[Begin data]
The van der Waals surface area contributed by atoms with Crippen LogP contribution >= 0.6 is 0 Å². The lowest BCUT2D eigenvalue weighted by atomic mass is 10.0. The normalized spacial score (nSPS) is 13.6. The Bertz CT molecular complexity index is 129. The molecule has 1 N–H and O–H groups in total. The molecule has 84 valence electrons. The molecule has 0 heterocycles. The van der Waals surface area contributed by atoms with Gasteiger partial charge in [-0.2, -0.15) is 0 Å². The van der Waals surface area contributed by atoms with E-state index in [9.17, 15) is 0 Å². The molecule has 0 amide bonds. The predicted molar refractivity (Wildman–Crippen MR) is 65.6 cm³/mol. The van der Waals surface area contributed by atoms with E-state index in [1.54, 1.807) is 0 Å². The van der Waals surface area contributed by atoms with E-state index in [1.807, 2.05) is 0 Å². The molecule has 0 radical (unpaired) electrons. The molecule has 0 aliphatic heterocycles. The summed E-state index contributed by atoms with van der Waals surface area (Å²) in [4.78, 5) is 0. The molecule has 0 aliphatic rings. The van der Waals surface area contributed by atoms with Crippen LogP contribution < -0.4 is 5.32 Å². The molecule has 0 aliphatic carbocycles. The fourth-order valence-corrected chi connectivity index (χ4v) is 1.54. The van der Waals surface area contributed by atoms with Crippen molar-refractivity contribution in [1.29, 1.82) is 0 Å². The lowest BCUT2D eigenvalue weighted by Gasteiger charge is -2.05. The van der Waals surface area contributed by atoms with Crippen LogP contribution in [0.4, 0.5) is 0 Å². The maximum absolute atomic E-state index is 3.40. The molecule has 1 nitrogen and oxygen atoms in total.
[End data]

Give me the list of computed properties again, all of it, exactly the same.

The van der Waals surface area contributed by atoms with Crippen LogP contribution >= 0.6 is 0 Å². The lowest BCUT2D eigenvalue weighted by atomic mass is 10.0. The normalized spacial score (nSPS) is 13.6. The Bertz CT molecular complexity index is 129. The molecule has 1 N–H and O–H groups in total. The molecule has 84 valence electrons. The molecule has 0 heterocycles. The van der Waals surface area contributed by atoms with Gasteiger partial charge in [-0.2, -0.15) is 0 Å². The van der Waals surface area contributed by atoms with E-state index in [9.17, 15) is 0 Å². The molecule has 0 amide bonds. The predicted molar refractivity (Wildman–Crippen MR) is 65.6 cm³/mol. The van der Waals surface area contributed by atoms with E-state index in [1.54, 1.807) is 0 Å². The van der Waals surface area contributed by atoms with E-state index in [1.807, 2.05) is 0 Å². The molecule has 0 radical (unpaired) electrons. The molecule has 0 aliphatic heterocycles. The summed E-state index contributed by atoms with van der Waals surface area (Å²) in [4.78, 5) is 0. The molecule has 0 aliphatic rings. The van der Waals surface area contributed by atoms with Crippen LogP contribution < -0.4 is 5.32 Å². The molecule has 0 aliphatic carbocycles. The fourth-order valence-corrected chi connectivity index (χ4v) is 1.54. The van der Waals surface area contributed by atoms with Crippen molar-refractivity contribution in [1.29, 1.82) is 0 Å². The lowest BCUT2D eigenvalue weighted by Gasteiger charge is -2.05. The van der Waals surface area contributed by atoms with Crippen LogP contribution in [0.4, 0.5) is 0 Å². The maximum absolute atomic E-state index is 3.40. The molecule has 1 nitrogen and oxygen atoms in total.